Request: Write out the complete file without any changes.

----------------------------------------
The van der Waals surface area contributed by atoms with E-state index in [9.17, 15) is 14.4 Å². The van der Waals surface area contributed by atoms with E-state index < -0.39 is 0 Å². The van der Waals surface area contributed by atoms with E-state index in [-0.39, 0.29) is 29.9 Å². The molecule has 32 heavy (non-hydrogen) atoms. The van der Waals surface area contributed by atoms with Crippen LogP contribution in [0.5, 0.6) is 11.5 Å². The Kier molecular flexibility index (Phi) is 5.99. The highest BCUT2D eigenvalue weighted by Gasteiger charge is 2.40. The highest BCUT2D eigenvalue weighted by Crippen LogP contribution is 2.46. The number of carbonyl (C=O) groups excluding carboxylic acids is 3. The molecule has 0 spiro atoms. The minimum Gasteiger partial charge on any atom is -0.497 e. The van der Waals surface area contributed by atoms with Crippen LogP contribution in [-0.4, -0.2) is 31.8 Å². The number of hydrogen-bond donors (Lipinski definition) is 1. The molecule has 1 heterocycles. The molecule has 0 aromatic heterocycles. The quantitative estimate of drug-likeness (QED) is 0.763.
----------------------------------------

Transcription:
The van der Waals surface area contributed by atoms with E-state index in [9.17, 15) is 14.4 Å². The van der Waals surface area contributed by atoms with E-state index < -0.39 is 0 Å². The van der Waals surface area contributed by atoms with E-state index in [-0.39, 0.29) is 29.9 Å². The molecule has 32 heavy (non-hydrogen) atoms. The van der Waals surface area contributed by atoms with Crippen LogP contribution in [0.5, 0.6) is 11.5 Å². The Kier molecular flexibility index (Phi) is 5.99. The highest BCUT2D eigenvalue weighted by Gasteiger charge is 2.40. The highest BCUT2D eigenvalue weighted by Crippen LogP contribution is 2.46. The number of carbonyl (C=O) groups excluding carboxylic acids is 3. The molecule has 0 spiro atoms. The minimum Gasteiger partial charge on any atom is -0.497 e. The van der Waals surface area contributed by atoms with Crippen LogP contribution in [-0.4, -0.2) is 31.8 Å². The number of hydrogen-bond donors (Lipinski definition) is 1. The molecule has 1 heterocycles. The molecule has 0 aromatic heterocycles. The quantitative estimate of drug-likeness (QED) is 0.763.